Reply Sun 6 May, 2007 01:09 pm
In PLANNED PARENTHOOD v. CASEY (1992) 112 S.Ct. 2791 (P. 28O5)
the US Supreme Court declares that:

"...by the express provisions of the FIRST EIGHT amendments to the
Constitution " rights were "guaranteed to THE INDIVIDUAL ...

It is a promise of the Constitution that there is a realm of personal
liberty which the government may not enter
. " [emphasis added]

The 2nd Amendment is within " the first eight amendments ".

In this case, referring to the citizens' right to reproductive autonomy,
the USSC also says that :

" Our law affords constitutional protection
. ... Our cases recognize
'the right of the individual ...
to be free from unwarranted governmental
intrusion into matters ... fundamentally
affecting a person
' .... These matters
involving the most intimate and PERSONAL
a person may make in a lifetime,
choices central to PERSONAL DIGNITY and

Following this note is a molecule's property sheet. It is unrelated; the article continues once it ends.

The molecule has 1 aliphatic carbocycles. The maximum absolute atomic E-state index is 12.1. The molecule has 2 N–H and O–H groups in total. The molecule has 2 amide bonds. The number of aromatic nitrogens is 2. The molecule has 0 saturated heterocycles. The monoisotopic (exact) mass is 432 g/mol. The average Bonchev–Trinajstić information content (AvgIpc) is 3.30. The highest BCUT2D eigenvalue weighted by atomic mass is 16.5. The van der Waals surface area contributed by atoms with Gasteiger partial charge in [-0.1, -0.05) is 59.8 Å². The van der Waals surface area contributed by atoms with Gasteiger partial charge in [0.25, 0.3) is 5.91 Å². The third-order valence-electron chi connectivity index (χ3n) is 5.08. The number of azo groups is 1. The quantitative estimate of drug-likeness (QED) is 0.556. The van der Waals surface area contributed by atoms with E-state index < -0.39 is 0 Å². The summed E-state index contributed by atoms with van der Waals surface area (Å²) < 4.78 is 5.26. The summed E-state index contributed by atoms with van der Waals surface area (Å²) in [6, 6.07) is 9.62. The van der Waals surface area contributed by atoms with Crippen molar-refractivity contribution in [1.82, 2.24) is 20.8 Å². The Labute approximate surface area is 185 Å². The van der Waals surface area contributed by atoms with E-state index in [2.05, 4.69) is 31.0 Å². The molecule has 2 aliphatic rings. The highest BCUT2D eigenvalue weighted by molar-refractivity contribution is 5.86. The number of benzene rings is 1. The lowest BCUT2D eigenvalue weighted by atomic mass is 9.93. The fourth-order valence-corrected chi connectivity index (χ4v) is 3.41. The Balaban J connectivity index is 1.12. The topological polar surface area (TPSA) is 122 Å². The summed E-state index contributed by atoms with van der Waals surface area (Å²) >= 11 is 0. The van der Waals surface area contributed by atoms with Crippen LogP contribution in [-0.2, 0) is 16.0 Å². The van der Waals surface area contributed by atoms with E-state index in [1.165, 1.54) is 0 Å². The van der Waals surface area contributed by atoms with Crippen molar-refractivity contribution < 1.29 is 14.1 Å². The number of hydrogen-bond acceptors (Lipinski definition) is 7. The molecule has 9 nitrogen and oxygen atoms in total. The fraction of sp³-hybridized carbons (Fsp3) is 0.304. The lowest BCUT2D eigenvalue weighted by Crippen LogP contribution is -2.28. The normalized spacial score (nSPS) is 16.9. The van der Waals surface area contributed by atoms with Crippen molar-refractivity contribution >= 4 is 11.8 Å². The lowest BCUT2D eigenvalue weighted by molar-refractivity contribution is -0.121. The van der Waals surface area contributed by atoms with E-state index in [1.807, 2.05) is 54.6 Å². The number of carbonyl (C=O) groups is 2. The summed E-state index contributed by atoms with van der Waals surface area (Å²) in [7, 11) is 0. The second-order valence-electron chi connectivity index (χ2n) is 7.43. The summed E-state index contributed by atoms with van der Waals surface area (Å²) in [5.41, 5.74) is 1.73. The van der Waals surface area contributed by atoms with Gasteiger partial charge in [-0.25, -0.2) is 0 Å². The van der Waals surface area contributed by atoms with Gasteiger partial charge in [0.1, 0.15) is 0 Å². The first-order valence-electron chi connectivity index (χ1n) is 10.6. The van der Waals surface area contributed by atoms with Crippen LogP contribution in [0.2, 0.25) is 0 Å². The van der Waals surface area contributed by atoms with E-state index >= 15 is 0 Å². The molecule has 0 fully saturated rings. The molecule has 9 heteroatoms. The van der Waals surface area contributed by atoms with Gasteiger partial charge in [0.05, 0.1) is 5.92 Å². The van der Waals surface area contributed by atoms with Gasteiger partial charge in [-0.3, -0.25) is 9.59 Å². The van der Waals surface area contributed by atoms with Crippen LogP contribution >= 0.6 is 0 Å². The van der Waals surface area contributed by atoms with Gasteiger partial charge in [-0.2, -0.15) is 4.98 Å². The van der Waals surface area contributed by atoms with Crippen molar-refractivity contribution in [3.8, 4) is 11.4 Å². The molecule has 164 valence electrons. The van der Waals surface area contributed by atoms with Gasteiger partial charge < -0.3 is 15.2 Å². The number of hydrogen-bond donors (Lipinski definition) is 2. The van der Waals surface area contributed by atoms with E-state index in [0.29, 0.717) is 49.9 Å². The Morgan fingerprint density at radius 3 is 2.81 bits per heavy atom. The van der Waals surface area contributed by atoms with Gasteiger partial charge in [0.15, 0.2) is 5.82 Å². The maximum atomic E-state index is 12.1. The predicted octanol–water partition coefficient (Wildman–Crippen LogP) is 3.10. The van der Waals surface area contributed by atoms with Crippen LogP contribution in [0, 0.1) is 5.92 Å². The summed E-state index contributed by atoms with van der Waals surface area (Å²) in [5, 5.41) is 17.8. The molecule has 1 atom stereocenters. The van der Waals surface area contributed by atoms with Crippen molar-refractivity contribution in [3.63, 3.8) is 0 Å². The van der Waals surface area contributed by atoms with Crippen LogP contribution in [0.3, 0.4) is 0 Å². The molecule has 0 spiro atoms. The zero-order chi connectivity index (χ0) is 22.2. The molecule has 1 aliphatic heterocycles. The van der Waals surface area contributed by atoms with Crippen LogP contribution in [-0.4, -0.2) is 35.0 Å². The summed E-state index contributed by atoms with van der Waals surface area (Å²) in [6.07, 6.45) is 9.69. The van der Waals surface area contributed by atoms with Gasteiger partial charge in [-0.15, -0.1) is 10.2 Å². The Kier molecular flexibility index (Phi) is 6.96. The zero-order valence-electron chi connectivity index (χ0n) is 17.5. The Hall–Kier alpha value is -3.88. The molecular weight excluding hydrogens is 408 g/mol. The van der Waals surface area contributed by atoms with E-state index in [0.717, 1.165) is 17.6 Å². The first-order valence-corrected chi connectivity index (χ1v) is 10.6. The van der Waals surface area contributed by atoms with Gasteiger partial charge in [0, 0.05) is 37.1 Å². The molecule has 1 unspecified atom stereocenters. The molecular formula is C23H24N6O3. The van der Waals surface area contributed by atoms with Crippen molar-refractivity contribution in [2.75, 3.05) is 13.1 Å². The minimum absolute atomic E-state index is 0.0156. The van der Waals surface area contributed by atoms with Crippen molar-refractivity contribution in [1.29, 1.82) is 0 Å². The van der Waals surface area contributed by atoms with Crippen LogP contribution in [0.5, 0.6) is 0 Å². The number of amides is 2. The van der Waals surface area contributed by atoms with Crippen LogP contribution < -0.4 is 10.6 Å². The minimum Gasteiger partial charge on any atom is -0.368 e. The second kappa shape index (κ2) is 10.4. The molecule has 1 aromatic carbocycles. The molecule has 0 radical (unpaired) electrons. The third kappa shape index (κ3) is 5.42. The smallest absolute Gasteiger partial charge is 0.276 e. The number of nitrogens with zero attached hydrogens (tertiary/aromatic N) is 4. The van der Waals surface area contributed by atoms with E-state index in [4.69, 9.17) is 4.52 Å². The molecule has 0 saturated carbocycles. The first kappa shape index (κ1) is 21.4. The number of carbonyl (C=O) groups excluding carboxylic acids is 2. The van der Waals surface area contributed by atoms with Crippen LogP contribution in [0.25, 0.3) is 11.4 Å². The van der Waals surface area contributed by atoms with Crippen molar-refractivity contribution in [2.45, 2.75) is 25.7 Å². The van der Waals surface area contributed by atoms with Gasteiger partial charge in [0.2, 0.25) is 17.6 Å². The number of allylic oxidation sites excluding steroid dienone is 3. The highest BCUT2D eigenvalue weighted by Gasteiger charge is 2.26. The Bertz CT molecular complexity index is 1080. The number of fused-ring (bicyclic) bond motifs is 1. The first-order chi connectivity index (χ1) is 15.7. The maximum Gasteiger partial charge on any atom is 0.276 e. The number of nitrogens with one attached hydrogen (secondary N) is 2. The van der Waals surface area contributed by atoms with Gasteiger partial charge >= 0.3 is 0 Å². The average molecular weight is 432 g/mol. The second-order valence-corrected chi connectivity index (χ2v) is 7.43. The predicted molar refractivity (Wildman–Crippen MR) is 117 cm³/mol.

AUTONOMY, are central to the liberty protected
by the 14th Amendment
." (P. 28O7)
[emphasis added]

Let us ANALOGIZE this reasoning to situations bearing upon the right to self defense:
a garage in Brooklyn was raided by a criminal who was NOT SATISFIED
TO ROB its attendant, caused him to take a supine position, whereupon he
committed an indecent, unsanitary act all over him; criminals have vented
their sadism upon their victims, in grotesque and unseemly ways.

I submit, for your consideration, that THE QUESTION OF WHETHER TO
( " better Red than dead " ), to robbery or sexual violation
(and/or to your own murder) OR TO FORCEFULLY RESIST
IS A " personal decision ...fundamentally affecting a person...
and bearing upon ..." personal dignity and autonomy...."

The individual citizen literally wagers his life on his choice.

Is the choice of whether to abandon your years of future life ( or death )
to the discretion of a violent criminal predator a PERSONAL DECISION ?
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Avatar ADV
Reply Sun 6 May, 2007 01:35 pm
An interesting philosophical question, government policy left aside.